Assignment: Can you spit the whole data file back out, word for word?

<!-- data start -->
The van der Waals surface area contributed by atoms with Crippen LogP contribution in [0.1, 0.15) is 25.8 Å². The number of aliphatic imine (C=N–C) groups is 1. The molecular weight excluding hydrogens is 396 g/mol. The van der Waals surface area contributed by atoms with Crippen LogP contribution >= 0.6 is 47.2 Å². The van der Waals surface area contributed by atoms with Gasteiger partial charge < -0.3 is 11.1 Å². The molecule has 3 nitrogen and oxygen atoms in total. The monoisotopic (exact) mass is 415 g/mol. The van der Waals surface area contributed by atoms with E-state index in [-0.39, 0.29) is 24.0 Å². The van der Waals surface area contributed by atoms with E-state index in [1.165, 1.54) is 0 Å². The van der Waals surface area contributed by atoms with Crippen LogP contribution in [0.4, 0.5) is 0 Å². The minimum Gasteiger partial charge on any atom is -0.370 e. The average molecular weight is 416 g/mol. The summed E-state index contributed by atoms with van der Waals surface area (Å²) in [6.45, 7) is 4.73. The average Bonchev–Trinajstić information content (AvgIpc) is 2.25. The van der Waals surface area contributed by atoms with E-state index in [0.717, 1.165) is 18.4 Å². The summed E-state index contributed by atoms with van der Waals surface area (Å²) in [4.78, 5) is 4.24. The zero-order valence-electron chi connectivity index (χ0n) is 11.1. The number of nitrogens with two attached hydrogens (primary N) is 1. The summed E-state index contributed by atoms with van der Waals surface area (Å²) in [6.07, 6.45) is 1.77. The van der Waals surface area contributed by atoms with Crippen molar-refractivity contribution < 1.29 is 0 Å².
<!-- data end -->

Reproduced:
The van der Waals surface area contributed by atoms with Crippen LogP contribution in [0.1, 0.15) is 25.8 Å². The number of aliphatic imine (C=N–C) groups is 1. The molecular weight excluding hydrogens is 396 g/mol. The van der Waals surface area contributed by atoms with Crippen LogP contribution >= 0.6 is 47.2 Å². The van der Waals surface area contributed by atoms with Gasteiger partial charge < -0.3 is 11.1 Å². The molecule has 3 nitrogen and oxygen atoms in total. The monoisotopic (exact) mass is 415 g/mol. The van der Waals surface area contributed by atoms with E-state index in [-0.39, 0.29) is 24.0 Å². The van der Waals surface area contributed by atoms with E-state index in [1.165, 1.54) is 0 Å². The van der Waals surface area contributed by atoms with Crippen LogP contribution in [0.4, 0.5) is 0 Å². The minimum Gasteiger partial charge on any atom is -0.370 e. The average molecular weight is 416 g/mol. The summed E-state index contributed by atoms with van der Waals surface area (Å²) in [6.45, 7) is 4.73. The average Bonchev–Trinajstić information content (AvgIpc) is 2.25. The van der Waals surface area contributed by atoms with E-state index in [0.717, 1.165) is 18.4 Å². The summed E-state index contributed by atoms with van der Waals surface area (Å²) in [4.78, 5) is 4.24. The zero-order valence-electron chi connectivity index (χ0n) is 11.1. The number of nitrogens with two attached hydrogens (primary N) is 1. The summed E-state index contributed by atoms with van der Waals surface area (Å²) in [6.07, 6.45) is 1.77. The van der Waals surface area contributed by atoms with Crippen molar-refractivity contribution < 1.29 is 0 Å².